Kathryn Tabb

Since receiving her doctorate in history and philosophy of science at the University of Pittsburgh, Kathryn Tabb has earned a master’s degree in bioethics and health law and served as assistant professor in the Department of Philosophy at Columbia University. Her interests include philosophy of science and medicine, bioethics, psychopathology, American pragmatism, and the history of philosophy, especially early modern philosophy. At Columbia, she taught courses at both the undergraduate and graduate levels, including Science and Values, The Normal and the Pathological, Darwin, and Contemporary Civilization. Professor Tabb is currently working on a monograph on John Locke, Agents and Patients: Locke’s Ethics of Thinking, that explores his theory of psychopathology and its implications for his philosophical theories. Recent peer-reviewed publications include the articles “Behavioral Genetics and Attributions of Moral Responsibility,” Behavioral Genetics; “Philosophy of Psychiatry after Diagnostic Kinds,” Synthese; “Locke on Enthusiasm and the Association of Ideas,” Oxford Studies in Early Modern Philosophy, Vol. 9; and “Darwin at Orchis Bank: Selection after the Origin,” Studies in History and Philosophy of Biological and Biomedical Sciences (2016). Her published work also includes reviews and commentary in Behavioral and Brain Sciences, Psychological Medicine, and Evolutionary Education and Outreach; and book chapters in Perspectives in Philosophy and Psychiatry IV: Psychiatric Nosology; Perspectives in Philosophy and Psychiatry III: The Nature and Sources of Historical Change; and Brain, Mind, and Consciousness in the History of Neuroscience. She is an investigator for the National Endowment for the Humanities grant project, “Humanities Connections Curriculum for Medicine, Literature, and Society” (2017–20); and was coprincipal investigator for the Genetics and Human Agency Project, “Intuitions about Genetics and Virtuous Behavior.”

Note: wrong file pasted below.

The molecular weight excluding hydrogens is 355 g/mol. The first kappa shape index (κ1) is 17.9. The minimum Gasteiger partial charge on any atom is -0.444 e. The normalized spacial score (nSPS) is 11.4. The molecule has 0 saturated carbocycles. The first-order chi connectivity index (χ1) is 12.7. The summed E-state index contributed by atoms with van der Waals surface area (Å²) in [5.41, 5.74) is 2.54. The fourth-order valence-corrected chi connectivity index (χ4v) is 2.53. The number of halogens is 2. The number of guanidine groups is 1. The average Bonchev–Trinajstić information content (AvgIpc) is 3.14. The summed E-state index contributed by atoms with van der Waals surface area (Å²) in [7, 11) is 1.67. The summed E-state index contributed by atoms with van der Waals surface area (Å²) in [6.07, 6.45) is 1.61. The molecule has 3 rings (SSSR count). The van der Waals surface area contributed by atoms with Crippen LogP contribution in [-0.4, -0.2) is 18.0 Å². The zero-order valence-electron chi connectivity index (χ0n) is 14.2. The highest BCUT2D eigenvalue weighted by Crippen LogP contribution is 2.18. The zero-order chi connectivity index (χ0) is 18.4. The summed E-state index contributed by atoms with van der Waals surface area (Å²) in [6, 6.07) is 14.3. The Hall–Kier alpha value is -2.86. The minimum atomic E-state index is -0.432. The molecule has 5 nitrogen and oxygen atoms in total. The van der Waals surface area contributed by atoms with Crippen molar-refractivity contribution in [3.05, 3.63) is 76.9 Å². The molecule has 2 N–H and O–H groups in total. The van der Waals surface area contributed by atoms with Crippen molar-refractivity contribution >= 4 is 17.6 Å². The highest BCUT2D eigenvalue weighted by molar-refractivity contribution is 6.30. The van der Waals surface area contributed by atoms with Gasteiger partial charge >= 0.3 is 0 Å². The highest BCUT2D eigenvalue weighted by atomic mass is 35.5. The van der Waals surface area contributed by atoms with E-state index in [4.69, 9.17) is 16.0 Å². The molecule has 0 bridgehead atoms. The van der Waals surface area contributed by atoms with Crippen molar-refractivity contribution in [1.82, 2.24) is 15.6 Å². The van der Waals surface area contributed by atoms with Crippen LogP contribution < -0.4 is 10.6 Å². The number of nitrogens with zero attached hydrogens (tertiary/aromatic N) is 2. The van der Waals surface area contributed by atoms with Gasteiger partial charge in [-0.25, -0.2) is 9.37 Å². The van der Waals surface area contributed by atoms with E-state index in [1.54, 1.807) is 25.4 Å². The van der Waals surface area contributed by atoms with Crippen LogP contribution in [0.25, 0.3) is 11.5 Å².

BA, University of Chicago; MPhil, University of Cambridge; MA, PhD, University of Pittsburgh. At Bard since 2019.